I was first introduced to meditation in high school—though I didn’t realize it at the time. Just before a big cross country meet, my coach brought his varsity runners to his office. He had us all spread out and lay on the floor. We were instructed to close our eyes. Meanwhile, he described the details of the race that was coming up, including everything from how the sun would feel on our skin to the adrenaline at the start line. This is a different type of meditation than I use currently, but I remember feeling amazed. I felt more calm for the race ahead—which is a big deal because I struggled with pre-race anxiety my entire running career.
Fast forward to today, I currently try to squeeze in meditation every single day. This may sound like a huge commitment when you are already stressed…but if you have 3 minutes, you can meditate. I primarily use an app called Headspace. Right now, I have just been using the free features, but you can upgrade to the premium option. The app also allows you to set the length of your practice.
When I first started meditating I noticed my mind wandering A LOT. That’s okay! Meditation is not meant to control your thoughts, but rather to notice them and learn to let them go. The deep breathing utilized during meditation is beneficial in and of itself. It allows you to slow your heart rate when you are feeling anxious and think more clearly. I typically meditate in the morning to start my day off with a positive attitude and set my intention for the day ahead. Sometimes I meditate during my lunch break as well.
Even if you are skeptical, just give it a try once!
3. 5-Minute Journal
When I was growing up, I journaled frequently. It felt good to let out whatever I was feeling in the privacy of those pages. These days, I prefer a simplified journal app on my phone—5-minute journal. Each morning, I am prompted to list: 3 things I am grateful for, what I will do today to make today great, and a daily affirmation. At the end of the day, I am again prompted to list: 3 amazing things that happened today and how I could have made today even better. I am not naturally a positive thinker, so this style of journaling helps me focus on the positives in my life. When I start and end my day with gratitude, I feel more calm and thankful for my life. You can also add a picture from the day. I like this feature for when I scroll back through old posts for a memory of that day.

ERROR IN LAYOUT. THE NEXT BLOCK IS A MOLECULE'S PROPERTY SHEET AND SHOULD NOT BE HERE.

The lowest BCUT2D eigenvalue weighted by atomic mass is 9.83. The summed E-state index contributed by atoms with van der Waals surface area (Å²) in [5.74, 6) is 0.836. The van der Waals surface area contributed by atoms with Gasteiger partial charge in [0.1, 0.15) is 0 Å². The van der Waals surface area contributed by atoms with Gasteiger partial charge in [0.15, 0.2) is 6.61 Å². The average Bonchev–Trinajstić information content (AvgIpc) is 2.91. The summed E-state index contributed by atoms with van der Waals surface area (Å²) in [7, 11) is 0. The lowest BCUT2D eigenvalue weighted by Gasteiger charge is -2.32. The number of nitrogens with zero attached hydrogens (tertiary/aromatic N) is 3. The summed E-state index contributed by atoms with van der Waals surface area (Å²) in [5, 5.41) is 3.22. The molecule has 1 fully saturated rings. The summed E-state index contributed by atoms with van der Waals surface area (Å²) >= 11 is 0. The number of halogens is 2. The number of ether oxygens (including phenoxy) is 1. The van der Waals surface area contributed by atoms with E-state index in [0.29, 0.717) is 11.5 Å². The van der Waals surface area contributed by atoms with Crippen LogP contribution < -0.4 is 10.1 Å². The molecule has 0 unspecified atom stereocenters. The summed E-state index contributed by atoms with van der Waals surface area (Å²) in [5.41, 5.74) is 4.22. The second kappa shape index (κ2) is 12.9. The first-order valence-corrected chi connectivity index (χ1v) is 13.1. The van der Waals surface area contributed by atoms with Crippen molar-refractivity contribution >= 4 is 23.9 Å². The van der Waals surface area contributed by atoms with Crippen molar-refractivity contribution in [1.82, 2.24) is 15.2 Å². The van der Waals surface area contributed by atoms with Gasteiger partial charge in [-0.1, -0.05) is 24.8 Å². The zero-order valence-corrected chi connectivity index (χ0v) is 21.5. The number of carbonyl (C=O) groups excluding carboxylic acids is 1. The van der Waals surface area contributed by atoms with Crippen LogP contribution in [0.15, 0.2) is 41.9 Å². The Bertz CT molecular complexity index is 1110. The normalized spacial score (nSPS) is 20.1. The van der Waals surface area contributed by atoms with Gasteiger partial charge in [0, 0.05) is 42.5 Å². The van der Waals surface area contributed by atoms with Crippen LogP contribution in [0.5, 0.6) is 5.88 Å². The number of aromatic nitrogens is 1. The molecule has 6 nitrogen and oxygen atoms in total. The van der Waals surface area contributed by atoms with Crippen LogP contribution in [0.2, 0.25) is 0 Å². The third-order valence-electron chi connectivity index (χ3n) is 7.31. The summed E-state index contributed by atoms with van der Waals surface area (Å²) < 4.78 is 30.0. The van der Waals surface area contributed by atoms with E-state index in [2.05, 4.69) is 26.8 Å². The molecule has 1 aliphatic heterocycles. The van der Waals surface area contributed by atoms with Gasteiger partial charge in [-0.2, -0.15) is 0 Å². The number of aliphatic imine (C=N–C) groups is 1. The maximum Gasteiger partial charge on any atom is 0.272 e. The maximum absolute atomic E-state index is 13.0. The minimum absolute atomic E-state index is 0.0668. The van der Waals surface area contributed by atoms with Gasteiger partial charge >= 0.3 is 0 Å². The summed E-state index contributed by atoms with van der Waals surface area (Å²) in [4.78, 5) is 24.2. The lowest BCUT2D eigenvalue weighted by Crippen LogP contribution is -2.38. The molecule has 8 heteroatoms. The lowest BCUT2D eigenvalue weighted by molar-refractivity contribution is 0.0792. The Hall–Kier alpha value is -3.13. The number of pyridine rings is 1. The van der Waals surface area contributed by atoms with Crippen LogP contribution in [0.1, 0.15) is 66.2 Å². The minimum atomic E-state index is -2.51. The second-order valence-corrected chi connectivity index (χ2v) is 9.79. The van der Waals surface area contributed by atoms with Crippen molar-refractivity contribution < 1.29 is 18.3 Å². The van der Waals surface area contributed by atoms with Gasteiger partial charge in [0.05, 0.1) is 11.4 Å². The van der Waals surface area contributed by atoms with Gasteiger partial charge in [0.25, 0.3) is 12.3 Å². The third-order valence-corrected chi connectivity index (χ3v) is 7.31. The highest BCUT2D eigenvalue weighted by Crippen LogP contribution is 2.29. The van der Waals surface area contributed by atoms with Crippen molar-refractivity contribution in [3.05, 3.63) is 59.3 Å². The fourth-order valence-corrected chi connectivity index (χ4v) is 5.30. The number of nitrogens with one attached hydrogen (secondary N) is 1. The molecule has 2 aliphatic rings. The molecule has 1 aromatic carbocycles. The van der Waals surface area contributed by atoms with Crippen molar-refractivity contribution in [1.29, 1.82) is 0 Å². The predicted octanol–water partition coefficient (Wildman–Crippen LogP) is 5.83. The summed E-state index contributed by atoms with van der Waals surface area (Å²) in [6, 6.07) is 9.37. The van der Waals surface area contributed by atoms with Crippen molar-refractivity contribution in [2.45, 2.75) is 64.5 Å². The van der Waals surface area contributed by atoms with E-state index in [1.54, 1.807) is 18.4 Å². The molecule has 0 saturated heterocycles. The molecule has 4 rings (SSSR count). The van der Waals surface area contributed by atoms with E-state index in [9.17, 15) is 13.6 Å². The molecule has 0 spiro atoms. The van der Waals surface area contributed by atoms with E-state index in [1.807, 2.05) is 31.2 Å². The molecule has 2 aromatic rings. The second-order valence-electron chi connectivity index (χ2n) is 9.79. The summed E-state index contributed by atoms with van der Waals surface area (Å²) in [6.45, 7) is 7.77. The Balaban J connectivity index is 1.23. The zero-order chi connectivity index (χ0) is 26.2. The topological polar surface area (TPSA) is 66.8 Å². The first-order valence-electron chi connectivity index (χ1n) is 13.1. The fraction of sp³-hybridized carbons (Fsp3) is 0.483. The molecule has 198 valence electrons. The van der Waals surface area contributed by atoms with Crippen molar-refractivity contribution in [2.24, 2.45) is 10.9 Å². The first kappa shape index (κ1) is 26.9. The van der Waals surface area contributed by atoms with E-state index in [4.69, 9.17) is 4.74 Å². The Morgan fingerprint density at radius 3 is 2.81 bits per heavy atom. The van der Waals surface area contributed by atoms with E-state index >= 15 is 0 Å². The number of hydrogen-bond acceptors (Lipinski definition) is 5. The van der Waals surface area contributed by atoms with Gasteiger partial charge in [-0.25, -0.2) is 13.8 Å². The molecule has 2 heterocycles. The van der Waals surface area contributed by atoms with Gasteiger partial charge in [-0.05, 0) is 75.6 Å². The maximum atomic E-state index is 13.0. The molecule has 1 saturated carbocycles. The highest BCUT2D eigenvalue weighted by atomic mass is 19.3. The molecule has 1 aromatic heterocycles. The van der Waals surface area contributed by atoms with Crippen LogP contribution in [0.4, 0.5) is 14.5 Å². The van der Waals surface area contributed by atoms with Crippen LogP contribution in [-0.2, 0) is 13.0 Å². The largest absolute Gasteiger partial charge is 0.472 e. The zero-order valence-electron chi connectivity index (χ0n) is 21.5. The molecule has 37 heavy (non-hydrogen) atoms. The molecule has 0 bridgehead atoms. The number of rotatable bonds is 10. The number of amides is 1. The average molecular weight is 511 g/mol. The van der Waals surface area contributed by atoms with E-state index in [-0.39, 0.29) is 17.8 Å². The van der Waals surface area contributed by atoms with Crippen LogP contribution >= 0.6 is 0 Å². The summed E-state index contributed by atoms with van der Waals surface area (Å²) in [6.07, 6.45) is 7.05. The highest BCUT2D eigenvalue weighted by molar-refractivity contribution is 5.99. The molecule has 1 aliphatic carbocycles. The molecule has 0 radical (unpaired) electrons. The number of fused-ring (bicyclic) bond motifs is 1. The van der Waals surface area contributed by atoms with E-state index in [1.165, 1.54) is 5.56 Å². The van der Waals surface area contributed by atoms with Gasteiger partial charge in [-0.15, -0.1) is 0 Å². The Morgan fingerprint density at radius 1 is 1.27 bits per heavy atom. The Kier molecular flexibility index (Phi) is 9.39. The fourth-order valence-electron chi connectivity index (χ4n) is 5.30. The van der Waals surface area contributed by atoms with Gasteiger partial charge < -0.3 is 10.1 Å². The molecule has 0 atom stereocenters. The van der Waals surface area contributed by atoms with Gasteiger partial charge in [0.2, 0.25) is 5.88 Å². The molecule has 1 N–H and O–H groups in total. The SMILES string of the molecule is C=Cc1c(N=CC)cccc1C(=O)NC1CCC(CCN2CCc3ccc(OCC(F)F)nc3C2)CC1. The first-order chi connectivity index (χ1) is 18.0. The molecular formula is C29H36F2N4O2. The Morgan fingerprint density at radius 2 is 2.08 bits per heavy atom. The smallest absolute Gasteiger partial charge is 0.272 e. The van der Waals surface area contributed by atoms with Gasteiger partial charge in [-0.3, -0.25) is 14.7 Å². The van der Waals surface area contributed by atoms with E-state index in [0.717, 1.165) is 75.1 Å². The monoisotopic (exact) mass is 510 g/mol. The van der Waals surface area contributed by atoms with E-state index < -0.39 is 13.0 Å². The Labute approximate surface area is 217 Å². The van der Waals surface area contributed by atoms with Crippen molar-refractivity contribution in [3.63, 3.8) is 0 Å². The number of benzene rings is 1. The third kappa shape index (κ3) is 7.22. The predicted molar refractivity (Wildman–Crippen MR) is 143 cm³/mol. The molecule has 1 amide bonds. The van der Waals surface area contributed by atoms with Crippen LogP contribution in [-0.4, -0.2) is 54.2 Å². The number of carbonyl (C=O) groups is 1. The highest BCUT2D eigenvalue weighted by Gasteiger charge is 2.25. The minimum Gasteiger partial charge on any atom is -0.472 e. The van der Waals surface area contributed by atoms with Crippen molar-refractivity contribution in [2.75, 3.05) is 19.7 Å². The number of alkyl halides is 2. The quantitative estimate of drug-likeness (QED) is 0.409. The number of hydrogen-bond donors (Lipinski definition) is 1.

- If experiencing work stress, take a break and go for a walk or try one of the above tips. The act of stepping away and taking deep breaths will allow you to reframe your thoughts and come back to your work with a clear mind.
- Nourish your body well. This may seem like the last thing you want to do when you are stressed. Even if you don’t feel like preparing a ton of food, do your best to make one food decision at each meal that is beneficial to your health. (For example–if you choose to have pizza for lunch, could you add some veggies on the side?)
- Talk to someone. There is nothing wrong with seeking help. I’ve been to a counselor before and I know many people that regularly go to one. While it’s fine to talk to a friend or family member you trust, if your stress is really impacting your life, I encourage you to seek therapy. A trained professional is well-equipped to help you.
While there are many other tips that I didn’t include, I hope this was helpful for you. The takeaway message is to listen to your body. Recognize when you need to slow down and take care of yourself.
1. Schwabe, L., Joels, M., Roozendaal, B., Wolf, O. T., & Olitzl, M. S. (2011). Stress effects on memory: An update and integration. Neuroscience and Biobehavioral Review, 36(7), 1740-1749. doi: 10.1016/j.neubiorev.2011.07.002.
2. McEwen, B. S., Gianaros, P. J. (2010). Central role of the brain in stress and adaptation: links in socioeconomic status, health, and disease. Annals of the New York Academy of Sciences, 1186, 190-222.. https://doi.org/10.1111/j.1749-6632. 2009.05331.x.
3. Aronson, D. (2009). Cortisol–Its role in stress, inflammation, and indications for diet therapy. Today’s Dietitian, 11(11), 38. Retrieved from todaysdietitian.com .